No '90s family sitcom was complete without the stereotypical dinner or breakfast scene around the table. Delicious roasts and tasty pancake stacks were left untouched as playful conversation around the table was intermittently interrupted by audience laughter.
Today, in most US households, the reality of family meals is vastly different. In most cases, the table has been abandoned and meals are most often eaten in front of the television, in separate rooms, or at separate times. The latest research suggests that eating together as a family, or group, has an array of positive effects on physical and mental health, academic performance, and general well-being. That's why we at Coachbit are a big fan of shared meals and have laid out three simple tips to prioritize and plan family mealtime.
Eating communally as a family unit is becoming less and less common, especially in the US. Only 30% of American families share meals regularly and the average family shares a meal less than five days a week.
These statistics come as no surprise as digital devices have infiltrated our lives and consumed our attention, days have become jam-packed with extracurricular activities, and our work life and home life have become enmeshed.
Meals have also become quicker and unhealthier -- all in the name of efficiency. In the US, 20% of all meals are eaten in a car (likely shoveled down) and the majority of Americans consume at least one fast food meal per day.
For centuries, and arguably millennia, the dinner table, or campfire, has acted as a unifier and a place of community. New research from the University of Oxford explains exactly why: Communal eating increases social bonding, and feelings of well-being and enhances one's sense of contentment and embedding within a community.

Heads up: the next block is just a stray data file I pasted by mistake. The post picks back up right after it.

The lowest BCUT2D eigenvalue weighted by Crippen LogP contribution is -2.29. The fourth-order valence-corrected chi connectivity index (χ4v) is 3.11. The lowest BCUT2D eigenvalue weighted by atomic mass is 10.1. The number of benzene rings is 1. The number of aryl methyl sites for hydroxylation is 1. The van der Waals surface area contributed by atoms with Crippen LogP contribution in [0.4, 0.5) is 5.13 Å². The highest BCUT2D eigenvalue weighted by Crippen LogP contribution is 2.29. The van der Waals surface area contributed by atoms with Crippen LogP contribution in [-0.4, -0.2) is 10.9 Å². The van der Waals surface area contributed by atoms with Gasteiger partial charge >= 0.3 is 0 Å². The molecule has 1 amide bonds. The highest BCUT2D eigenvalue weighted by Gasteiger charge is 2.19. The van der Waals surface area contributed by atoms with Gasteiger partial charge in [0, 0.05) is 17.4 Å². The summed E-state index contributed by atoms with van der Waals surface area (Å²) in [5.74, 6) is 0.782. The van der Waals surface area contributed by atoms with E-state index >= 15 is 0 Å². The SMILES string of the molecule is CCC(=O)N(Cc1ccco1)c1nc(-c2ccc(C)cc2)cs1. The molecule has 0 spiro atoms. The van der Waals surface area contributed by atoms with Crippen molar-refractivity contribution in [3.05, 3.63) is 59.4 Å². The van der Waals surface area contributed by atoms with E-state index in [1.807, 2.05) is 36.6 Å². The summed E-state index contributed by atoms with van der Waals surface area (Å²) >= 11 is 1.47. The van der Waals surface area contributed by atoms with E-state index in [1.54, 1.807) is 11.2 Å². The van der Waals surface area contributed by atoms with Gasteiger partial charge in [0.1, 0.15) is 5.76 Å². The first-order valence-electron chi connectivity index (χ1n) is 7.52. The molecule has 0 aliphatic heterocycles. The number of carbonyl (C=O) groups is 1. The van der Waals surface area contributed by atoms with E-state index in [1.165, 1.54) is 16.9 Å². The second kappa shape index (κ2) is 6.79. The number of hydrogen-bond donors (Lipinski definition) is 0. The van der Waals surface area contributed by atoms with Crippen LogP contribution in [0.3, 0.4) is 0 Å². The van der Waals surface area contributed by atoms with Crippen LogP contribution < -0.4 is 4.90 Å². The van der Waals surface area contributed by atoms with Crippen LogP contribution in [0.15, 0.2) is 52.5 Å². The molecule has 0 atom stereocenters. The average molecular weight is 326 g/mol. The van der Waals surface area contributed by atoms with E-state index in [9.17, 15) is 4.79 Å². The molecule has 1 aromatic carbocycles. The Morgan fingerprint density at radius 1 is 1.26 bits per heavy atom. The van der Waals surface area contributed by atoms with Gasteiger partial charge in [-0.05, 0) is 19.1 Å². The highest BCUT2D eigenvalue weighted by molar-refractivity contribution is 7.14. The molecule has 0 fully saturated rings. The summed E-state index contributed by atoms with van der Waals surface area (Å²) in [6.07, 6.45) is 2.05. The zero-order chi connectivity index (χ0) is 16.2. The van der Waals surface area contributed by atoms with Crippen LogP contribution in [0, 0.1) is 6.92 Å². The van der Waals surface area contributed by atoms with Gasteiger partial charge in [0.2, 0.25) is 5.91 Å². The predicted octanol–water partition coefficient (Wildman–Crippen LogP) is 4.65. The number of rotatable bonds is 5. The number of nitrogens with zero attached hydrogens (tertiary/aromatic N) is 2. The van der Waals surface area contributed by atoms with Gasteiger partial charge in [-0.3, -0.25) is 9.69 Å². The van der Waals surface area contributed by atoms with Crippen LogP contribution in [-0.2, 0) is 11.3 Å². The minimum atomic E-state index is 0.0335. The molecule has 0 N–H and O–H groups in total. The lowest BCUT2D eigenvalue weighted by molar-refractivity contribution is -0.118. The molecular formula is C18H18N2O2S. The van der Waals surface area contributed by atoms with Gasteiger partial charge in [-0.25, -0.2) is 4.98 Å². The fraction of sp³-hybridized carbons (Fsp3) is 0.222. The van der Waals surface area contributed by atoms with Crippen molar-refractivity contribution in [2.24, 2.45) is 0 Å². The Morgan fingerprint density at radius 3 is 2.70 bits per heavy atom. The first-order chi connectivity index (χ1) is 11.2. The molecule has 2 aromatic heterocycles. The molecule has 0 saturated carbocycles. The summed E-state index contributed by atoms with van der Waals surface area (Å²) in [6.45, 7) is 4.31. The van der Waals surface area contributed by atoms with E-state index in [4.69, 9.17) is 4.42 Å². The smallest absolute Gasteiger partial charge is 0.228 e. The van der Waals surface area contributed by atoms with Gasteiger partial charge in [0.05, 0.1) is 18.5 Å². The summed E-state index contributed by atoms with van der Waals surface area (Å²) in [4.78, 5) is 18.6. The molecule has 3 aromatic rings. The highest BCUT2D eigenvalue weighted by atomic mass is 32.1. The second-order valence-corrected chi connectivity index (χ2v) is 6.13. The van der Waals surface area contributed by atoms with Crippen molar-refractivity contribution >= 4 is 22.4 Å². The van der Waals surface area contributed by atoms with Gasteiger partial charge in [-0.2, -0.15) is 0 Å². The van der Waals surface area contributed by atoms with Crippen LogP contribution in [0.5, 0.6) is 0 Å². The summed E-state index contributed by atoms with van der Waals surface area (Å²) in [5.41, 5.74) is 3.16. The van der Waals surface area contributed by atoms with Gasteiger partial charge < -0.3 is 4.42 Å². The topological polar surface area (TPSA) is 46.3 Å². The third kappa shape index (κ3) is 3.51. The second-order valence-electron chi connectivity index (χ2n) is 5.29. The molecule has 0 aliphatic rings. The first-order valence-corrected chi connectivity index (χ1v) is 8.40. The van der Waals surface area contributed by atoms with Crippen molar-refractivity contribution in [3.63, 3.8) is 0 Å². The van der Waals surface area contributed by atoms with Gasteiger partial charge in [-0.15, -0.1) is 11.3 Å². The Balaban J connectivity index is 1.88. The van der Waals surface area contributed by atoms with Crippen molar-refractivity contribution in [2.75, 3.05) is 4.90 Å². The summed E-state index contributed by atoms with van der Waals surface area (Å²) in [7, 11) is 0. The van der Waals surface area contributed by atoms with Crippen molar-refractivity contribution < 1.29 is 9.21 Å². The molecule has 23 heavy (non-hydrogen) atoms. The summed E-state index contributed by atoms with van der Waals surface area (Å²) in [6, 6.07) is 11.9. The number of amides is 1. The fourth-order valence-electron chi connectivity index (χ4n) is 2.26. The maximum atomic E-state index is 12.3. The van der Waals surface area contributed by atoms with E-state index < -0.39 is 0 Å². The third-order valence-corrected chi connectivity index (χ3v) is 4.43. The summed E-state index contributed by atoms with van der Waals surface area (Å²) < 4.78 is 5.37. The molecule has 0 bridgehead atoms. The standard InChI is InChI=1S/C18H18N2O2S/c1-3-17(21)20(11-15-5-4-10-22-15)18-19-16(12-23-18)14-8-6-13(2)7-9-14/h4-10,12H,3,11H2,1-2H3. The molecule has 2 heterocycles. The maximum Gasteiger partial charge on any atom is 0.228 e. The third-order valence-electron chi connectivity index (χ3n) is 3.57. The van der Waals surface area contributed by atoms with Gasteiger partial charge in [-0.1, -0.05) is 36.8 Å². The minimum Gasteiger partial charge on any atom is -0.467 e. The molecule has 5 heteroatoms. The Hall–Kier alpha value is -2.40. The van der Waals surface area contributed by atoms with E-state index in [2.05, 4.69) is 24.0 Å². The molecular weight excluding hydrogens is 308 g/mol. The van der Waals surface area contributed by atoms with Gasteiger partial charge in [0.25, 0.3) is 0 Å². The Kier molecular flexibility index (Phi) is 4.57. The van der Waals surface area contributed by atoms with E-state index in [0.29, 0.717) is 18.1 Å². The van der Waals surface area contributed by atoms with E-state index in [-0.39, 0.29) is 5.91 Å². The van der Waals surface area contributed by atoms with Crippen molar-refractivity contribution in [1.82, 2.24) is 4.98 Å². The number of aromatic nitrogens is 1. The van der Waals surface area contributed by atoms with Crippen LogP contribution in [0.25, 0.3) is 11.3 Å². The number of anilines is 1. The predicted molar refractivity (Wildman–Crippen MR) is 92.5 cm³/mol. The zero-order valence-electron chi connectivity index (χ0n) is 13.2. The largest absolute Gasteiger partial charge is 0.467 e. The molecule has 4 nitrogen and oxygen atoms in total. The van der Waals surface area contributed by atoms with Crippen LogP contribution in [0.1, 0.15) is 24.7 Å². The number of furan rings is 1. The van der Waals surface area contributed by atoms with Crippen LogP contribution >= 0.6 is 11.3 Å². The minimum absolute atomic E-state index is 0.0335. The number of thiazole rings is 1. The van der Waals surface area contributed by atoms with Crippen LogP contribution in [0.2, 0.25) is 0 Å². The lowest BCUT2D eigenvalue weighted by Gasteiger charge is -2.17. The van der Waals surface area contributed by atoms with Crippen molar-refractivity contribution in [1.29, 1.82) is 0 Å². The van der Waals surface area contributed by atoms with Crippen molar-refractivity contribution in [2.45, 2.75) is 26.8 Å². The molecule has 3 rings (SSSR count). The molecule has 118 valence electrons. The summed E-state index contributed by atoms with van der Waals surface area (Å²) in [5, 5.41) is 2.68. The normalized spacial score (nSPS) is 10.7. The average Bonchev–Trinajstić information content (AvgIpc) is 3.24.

This study supports an array of existing research which finds that sharing meals with friends or family facilitates social bonding and contributes to a happy and satisfying life.
For children and adolescents, the research shows that sharing meals is even more important.
A study by Columbia University found that children who eat dinner with their parents more often, more than five times per week, are less vulnerable to substance abuse than those who share meals with their parents less regularly.
In addition, they eat more healthily, perform better academically and report feeling closer to their parents. According to Anne Fishel, executive director of Family Dinner Project, the mental health benefits of meal sharing are also noteworthy. Regular family dinners are associated with lower rates of depression and anxiety and higher rates of resilience and higher self-esteem.
It's not always easy to get the whole family around the table for dinner. It's time we take the pressure off ourselves and realize that family meals will never look perfect, as they may have in 90's sitcoms, but they will always be beneficial and meaningful. We've outlined a few tips to get you started.
1. Start Small
As with every new habit and routine it's always important to start small. The same applies to family meals. It's unrealistic to set the expectation or goal of eating together every day of the week so we recommend starting with something more achievable - like once a week.